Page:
Essential Knowledge Needed to Grow a Democracy – Part 22
Here is a little known procedure that is used in Canadian politics, that a cynic as myself, is very leary of. Can an Order-in-council procedure be used by Government as a backdoor to altering the intend of a bill that was passed in Parliament with an agreed intent by the peoples’ representatives?
Here is the definition of Order-in-council, as found in the Canadian Encyclopedia.
Order-in-council, at the federal level, is an order of the GOVERNOR GENERAL by and with the advice and consent of the Queen’s PRIVY COUNCIL for Canada. In fact, it is formulated by CABINET or a committee of Cabinet and formally approved by the governor general. Some orders simply make appointments. About a third are legislative, forming part of the law and enforceable by the courts. Most legislative orders are made under authority expressly conferred by ACT of Parliament. With the expansion of state activity in recent decades (public ownership, state regulation of industry, social security), it has become impossible for Parliament to legislate directly and in detail to meet complex and varying problems, and more and more Acts are cast in general terms and empower the governor-in-council to make regulations to carry out the intent of the legislation.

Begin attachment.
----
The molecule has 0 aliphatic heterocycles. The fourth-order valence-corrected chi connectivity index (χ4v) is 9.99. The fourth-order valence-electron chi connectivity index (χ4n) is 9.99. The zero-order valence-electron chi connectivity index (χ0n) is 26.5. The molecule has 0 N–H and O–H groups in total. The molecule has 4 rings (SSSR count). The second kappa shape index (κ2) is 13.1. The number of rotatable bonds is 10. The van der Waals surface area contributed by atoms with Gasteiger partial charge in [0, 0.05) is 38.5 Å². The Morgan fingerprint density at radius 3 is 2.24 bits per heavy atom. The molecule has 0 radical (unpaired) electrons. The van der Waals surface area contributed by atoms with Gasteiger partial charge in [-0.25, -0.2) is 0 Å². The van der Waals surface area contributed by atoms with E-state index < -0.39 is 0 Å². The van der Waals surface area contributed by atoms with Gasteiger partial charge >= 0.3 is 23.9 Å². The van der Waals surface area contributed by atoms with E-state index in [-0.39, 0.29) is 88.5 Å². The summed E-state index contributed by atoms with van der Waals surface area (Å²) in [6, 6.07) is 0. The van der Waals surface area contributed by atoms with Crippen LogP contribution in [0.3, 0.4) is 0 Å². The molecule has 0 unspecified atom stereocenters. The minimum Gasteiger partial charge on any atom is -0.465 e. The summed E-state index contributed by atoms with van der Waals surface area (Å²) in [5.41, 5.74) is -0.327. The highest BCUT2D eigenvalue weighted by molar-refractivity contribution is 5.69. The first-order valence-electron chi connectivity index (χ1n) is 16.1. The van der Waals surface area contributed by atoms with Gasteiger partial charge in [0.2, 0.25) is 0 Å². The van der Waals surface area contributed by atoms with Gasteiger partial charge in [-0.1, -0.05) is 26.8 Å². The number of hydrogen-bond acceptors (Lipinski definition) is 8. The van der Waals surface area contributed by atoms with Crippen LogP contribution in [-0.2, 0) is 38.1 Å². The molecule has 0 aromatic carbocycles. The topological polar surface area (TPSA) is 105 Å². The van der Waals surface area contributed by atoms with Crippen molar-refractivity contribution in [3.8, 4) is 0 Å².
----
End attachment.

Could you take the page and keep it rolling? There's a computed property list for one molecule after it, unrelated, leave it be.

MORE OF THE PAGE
Such regulations on, for example, unemployment insurance, fisheries and aeronautics, now form an enormous part of our law. They are called “subordinate legislation” because they are made by the governor-in-council, subordinate to Parliament, and are subordinate to, and limited by, the Act which authorizes them. A few legislative orders are based on royal prerogative (the relatively small remainder of the SOVEREIGN’s ancient lawmaking power) but are limited by the content of the particular prerogative which confers the power to make them (see ADMINISTRATIVE LAW). Provincial orders-in-council – orders of the lieutenant-governor-in-councils – are similar to federal ones.
Author EUGENE A. FORSEY